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INTRODUCTORY CALL ONE #, DESCRIPTION
All face your Partners. Gentlemen, bow to your Partners while the ladies curtsey, and "Honor your Partners."
Turn away from your Partner and you will be facing your Corner, the person on the other side of you who is not your Partner. Gentlemen, the lady on your left is always your Corner. "Honor your Corners," gentlemen bow and the ladies curtsey.
All join hands in a ring and circle to the left, clockwise, all the way around until you are back at your home place in the set.
When you get home, drop your hands and dance toward your Partner, taking the social dance or waltz position as you do so, but right side to right side instead of face to face as in a waltz. Gentlemen, hold your lady's right hand in your left, with your right hand at the lady's back, and her left hand on your right shoulder. In this position, shoulders back so as to maintain balance, dance forward in the direction you are facing and
* The call for Introduction One will be found on page 82, combined with the dance "Two Little Sisters." The caller should first "walk" new dancers through the introduction and the dance before calling die combined calls of Introduction One and "Two Little Sisters." While any introduction may be used with any dance, the introductions are employed in this progressive program to introduce the basic movements and figures used in the dance which accompanies each introduction call. Each introduction call is numbered to indicate this progressive presentation. As there are no names or titles given any introductory calls in the Square Dance, only numbers are used to designate such calls in this book, not only as a means of identification, but also to indicate their place in the progressive program.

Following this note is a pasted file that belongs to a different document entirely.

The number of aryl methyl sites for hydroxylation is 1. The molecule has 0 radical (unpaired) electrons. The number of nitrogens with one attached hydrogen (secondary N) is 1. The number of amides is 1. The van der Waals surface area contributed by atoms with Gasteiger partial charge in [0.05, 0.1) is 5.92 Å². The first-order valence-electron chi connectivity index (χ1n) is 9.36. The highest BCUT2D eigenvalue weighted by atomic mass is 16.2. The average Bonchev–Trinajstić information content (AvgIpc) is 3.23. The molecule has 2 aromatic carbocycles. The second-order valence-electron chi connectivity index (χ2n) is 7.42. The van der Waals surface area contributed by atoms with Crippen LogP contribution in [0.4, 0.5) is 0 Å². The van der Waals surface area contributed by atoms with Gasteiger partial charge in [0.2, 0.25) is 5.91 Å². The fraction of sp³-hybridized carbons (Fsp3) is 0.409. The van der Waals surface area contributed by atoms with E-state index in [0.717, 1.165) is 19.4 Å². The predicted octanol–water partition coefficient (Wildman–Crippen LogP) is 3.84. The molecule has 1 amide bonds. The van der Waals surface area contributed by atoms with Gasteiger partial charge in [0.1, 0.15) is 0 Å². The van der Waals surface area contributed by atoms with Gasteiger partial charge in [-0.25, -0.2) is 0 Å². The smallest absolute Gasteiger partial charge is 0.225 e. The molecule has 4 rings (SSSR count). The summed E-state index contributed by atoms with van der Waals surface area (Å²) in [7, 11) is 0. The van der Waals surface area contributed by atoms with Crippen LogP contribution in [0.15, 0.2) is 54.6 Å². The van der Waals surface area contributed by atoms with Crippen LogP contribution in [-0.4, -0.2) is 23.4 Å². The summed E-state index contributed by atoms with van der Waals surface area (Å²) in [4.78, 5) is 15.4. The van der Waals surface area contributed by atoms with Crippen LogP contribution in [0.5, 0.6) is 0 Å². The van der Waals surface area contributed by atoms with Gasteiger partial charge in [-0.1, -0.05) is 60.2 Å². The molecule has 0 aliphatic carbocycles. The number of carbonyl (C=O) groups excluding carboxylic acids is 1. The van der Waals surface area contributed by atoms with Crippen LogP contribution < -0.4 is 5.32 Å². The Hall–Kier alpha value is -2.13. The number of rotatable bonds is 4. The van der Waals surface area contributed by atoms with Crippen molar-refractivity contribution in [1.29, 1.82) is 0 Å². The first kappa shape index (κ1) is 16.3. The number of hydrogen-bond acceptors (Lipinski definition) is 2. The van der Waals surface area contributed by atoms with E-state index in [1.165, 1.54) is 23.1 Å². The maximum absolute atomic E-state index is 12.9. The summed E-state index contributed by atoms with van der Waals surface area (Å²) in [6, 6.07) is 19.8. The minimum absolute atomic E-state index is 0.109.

An introduction should not be called except when followed directly by, and combined with, a dance call. Whenever it is necessary to instruct both the introduction and dance movements or figures, such instructions should be combined as a unit, just as the introduction and dance calls are given in the actual Square Dance, and not as separate parts or presentations. Therefore, the arrangement of calls and descriptions as used in this book is designed to achieve a progressive and fluent program.